March 23, 1942 – July 20, 2020
Osamie (Sam) Oishi passed away peacefully surrounded by his loving family, on July 20, 2020, at the age of 78. He is survived by his wife Junko, two sons, Brian and Kevin (Jennifer), daughter, Shelley (Ben) and six grandchildren, Jordan, Ronan, Zander, Kailea, Akira and Mariko. He is predeceased by his parents Saneyoshi and Chika Oishi, his brother Yoichi Oishi, cousin Yosh Oishi, sister-in-law Reiko Oishi and nephew Kerry Nagata.
Raised in Raymond, Alberta, Sam graduated in 1960 from Raymond High School. He went on to attend the University of Calgary, earning his Bachelor of Science in Mechanical Engineering in 1964. He then served his mandatory three years with the Canadian Forces, Royal Canadian Electrical and Mechanical Engineers. In 1967, his crowning achievement was marrying Junko Oishi (Nishida) on July 8, 1967. With a deep love, commitment and partnership, they would spend the next 53 years on a journey that would see them raise 3 children, 6 grandchildren and take them on an adventure that spanned the western hemisphere.
Sam began his professional career with Catalytic Construction in Fort McMurray, Alberta, where he was part of a team that was developing a process of separating oil from the tar sands. In 1970, he moved on to Kennecott Copper in Kitsault, BC, where he worked until 1972. That year he moved to Leaf Rapids, Manitoba, to take a position as General Foreman of Operations for Sherritt Gordon Mines Limited. He finally settled with his family in Sparwood, BC, in 1974, working for Westar Mining, Balmer Operations. By 1982 he was the General Superintendent and three years later was promoted to Manager of Operations. His next move would see him take over the Greenhills Mine as the Vice President and General Manager from 1988 to 1992. In 1993 he established his own business, Pivotal Management Consulting before being enticed to accept an offer in 1996 by Greenstone Resources Limited to manage a gold mine in Canazas, Republic of Panama. Subsequently, Sam joined the team of Rydberg Levy International Incorporated in 1998 as a project manager where he worked until retirement in 2006. Not quite ready to settle down, he resumed his career as an independent consultant in 2012. This lasted until 2015 when he retired permanently with June in Courtenay, BC.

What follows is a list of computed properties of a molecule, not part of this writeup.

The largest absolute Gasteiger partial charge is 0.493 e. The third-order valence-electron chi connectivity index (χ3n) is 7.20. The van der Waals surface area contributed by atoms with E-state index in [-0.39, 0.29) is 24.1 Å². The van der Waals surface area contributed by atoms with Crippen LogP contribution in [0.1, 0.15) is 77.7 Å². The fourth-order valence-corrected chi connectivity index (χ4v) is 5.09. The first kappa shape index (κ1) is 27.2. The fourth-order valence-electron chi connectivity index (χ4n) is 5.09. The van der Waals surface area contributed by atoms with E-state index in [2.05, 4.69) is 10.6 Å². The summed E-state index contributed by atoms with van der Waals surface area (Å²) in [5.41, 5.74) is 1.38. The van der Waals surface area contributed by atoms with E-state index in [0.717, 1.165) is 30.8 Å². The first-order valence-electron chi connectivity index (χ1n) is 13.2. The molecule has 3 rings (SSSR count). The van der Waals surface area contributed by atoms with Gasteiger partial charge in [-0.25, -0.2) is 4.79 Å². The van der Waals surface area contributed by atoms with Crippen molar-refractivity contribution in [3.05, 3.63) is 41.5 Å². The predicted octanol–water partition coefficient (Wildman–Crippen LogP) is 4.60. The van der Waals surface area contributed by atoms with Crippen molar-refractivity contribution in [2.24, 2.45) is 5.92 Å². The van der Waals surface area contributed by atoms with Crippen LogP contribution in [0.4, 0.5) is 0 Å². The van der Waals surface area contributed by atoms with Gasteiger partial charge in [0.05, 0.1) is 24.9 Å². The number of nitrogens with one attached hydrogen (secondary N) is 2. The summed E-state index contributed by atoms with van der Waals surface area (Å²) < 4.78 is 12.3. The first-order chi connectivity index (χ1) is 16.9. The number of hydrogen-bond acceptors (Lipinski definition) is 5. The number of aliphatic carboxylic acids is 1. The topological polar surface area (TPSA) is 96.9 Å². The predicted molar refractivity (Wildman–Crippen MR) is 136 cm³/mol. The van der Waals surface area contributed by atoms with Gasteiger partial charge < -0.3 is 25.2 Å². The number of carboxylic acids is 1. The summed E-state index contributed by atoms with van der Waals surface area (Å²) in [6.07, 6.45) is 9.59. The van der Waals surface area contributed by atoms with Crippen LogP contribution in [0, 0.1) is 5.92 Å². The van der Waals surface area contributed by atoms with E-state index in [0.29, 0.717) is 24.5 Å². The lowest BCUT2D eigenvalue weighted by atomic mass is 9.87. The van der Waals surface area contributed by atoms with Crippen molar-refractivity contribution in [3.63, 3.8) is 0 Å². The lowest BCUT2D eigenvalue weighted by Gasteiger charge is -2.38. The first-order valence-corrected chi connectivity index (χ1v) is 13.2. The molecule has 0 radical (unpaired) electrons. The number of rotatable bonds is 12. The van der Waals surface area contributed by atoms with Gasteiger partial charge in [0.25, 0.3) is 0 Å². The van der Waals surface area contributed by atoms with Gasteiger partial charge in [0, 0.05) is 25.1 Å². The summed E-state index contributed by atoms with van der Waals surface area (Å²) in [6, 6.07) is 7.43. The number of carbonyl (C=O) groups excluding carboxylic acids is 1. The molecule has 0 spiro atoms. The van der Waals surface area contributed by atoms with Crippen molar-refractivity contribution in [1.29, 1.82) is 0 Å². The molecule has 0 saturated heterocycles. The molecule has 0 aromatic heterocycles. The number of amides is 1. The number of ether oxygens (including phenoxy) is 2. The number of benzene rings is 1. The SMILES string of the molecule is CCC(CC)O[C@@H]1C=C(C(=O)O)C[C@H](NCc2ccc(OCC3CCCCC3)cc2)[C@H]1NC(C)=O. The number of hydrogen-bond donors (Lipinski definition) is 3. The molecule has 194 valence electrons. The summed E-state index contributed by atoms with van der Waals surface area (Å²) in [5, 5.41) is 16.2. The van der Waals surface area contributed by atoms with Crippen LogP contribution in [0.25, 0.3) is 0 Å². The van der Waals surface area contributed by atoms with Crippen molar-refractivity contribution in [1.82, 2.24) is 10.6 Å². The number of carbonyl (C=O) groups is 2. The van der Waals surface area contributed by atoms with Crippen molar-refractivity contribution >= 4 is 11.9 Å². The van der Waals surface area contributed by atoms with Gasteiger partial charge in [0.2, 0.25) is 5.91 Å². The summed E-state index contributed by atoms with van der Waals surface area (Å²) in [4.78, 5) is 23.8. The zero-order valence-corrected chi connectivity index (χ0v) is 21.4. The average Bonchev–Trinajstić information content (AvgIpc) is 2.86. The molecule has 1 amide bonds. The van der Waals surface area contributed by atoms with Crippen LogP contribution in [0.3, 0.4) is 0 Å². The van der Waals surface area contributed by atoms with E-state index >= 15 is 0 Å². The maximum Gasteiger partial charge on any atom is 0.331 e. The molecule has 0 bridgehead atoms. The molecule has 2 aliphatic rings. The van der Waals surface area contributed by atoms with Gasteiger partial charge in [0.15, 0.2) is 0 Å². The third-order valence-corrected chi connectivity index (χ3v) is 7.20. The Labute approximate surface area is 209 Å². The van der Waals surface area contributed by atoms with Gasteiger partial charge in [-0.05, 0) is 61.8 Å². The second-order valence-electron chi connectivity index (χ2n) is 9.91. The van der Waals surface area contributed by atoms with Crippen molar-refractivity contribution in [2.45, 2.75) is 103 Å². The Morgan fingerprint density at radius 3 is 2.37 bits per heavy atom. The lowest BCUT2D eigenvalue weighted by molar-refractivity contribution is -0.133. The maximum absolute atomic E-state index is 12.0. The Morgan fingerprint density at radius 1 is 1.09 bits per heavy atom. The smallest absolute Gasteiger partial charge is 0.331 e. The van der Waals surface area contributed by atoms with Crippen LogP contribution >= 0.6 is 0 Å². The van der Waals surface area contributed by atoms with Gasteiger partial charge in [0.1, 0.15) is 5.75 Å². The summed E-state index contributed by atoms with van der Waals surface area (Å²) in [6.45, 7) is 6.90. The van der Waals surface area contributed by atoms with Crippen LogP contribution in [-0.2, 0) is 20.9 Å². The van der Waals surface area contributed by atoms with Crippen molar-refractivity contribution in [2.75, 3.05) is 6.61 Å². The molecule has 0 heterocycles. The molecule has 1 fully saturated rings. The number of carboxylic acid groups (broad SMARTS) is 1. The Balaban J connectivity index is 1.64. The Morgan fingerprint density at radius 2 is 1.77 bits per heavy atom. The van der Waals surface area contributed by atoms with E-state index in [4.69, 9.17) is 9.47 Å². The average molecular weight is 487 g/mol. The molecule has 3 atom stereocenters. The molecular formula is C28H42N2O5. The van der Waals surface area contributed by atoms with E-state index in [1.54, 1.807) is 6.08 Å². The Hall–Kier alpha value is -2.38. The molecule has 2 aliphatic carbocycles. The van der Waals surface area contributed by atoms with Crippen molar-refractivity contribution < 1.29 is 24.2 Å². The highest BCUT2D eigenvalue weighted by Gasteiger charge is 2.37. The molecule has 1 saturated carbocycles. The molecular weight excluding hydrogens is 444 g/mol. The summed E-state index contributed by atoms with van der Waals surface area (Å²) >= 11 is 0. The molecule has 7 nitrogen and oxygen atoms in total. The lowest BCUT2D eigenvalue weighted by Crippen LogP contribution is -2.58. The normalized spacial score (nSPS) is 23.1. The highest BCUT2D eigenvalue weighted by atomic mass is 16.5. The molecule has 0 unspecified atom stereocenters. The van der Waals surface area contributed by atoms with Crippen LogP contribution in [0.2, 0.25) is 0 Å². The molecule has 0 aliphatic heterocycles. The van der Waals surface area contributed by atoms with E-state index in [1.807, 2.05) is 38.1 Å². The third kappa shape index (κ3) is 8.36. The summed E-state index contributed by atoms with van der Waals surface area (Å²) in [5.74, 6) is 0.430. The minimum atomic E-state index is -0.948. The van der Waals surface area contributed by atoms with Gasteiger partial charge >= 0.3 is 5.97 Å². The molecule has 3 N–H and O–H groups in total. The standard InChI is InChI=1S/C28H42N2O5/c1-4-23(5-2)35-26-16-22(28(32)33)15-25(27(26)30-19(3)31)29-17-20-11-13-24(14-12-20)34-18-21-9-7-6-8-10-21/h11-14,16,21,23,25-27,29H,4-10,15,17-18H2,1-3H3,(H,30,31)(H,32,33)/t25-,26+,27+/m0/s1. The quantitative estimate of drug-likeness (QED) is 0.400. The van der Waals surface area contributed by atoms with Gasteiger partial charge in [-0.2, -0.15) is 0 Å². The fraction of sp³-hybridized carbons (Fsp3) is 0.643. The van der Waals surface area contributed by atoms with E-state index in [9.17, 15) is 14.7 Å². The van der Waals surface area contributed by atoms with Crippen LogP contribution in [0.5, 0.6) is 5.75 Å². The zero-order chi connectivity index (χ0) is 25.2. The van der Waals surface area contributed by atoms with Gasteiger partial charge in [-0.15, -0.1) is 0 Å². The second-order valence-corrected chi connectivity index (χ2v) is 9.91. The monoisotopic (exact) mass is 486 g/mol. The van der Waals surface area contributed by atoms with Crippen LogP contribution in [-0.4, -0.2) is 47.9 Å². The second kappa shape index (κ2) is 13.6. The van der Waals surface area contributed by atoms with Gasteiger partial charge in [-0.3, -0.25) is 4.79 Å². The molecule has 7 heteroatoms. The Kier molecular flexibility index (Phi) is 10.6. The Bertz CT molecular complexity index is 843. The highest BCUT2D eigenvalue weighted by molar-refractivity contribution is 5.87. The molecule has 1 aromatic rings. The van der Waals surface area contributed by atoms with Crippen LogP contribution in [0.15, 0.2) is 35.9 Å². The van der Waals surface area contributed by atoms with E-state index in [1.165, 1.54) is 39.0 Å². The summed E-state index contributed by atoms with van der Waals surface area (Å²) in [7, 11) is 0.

Sam successfully juggled his work aspirations and his devotion to family. He thoroughly enjoyed facilitating positive and unique experiences for others and seeing the happiness he instilled in those around him. During family gatherings his quick and humorous wit would create an atmosphere of laughter and joy. He had a knack for creating conflict between family members over opposing ideologies or politics and then would sit back and revel in the resulting fireworks.
Although he and June always seemed to be moving around the continent, he maintained a strong bond with his family. He was diagnosed with non-Hodgkin’s Lymphoma in 1999—the beginning of his long, courageous battle with cancer. With unwavering support, June stepped up beside him, and together, they continued to live life to the fullest for next 21 years. Those years brought 6 grandchildren into the family; Sam’s greatest joy and focus in life.
Highly respected and deeply loyal to his family and friends, Sam was objective, insightful and diplomatic. He consistently put everyone else’s needs before his, especially when it came to his beloved grandchildren.
A memorial service will be held at a later date. In lieu of flowers or koden, donations can be made to the Heart and Stroke Foundation (heartandstroke.ca) or BC Cancer Foundation (bccancerfoundation.com).
- June, Wife
No public services are scheduled at this time. Receive a notification when services are updated.
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August 2, 2020
Oh June, I am so sorry to hear the news. In a recent chat with Jan, I had said that I needed to get a hold of Sam to let him know I had quit my job and had a new cell #. I was very fortunate to have met Sam through Jan here in Whitecourt. We all had such rollicking conversations around the dinner table. It all was such good fun and a highlight of my time here. You were both so generous in having me (&Spinner) come visit you in Courtenay. I was so looking forward to the next visit in my truck & RV unit so Sam and I could be off on an adventure like we talked about last summer. That was such a good day we had when we went up to Campbell River. I am not a praying man, but I do send you my warmest thoughts. I will swing by the next time I make the Island, all my best June. John
Heather & Murray Kennedy-MacNeill
July 29, 2020
Oh June...what a loss. And within days of Seiko too...Except for that one visit to your home, we mostly saw you at the Marton’s events and both Murray and I were so struck by the humour, kindness, generosity and wisdom of you both. And you were both so special to Seiko who mentioned you both often with affection. I don’t know what happens after people die, but somehow it was comforting to know that Sam and Seiko might be close by each other. May you find comfort and peace. Murray & Heather
Joyce & John Kuhn
July 26, 2020
We only knew Sam for a short period , June and he became our next door neighbors and we thoroughly enjoyed his wit and generosity. We will both miss his smiling face.
July 25, 2020
My deepest condolences. Sam was my best friend in Raymond and then in Edmonton some 60 years ago. I always hoped to see him again but never did but I will always remember him and still thought of him from time to time.
Lucy (Shigematsu) Yamazaki
July 24, 2020
Harry and I were very sad to hear of Sam's passing. Your family is in our thoughts!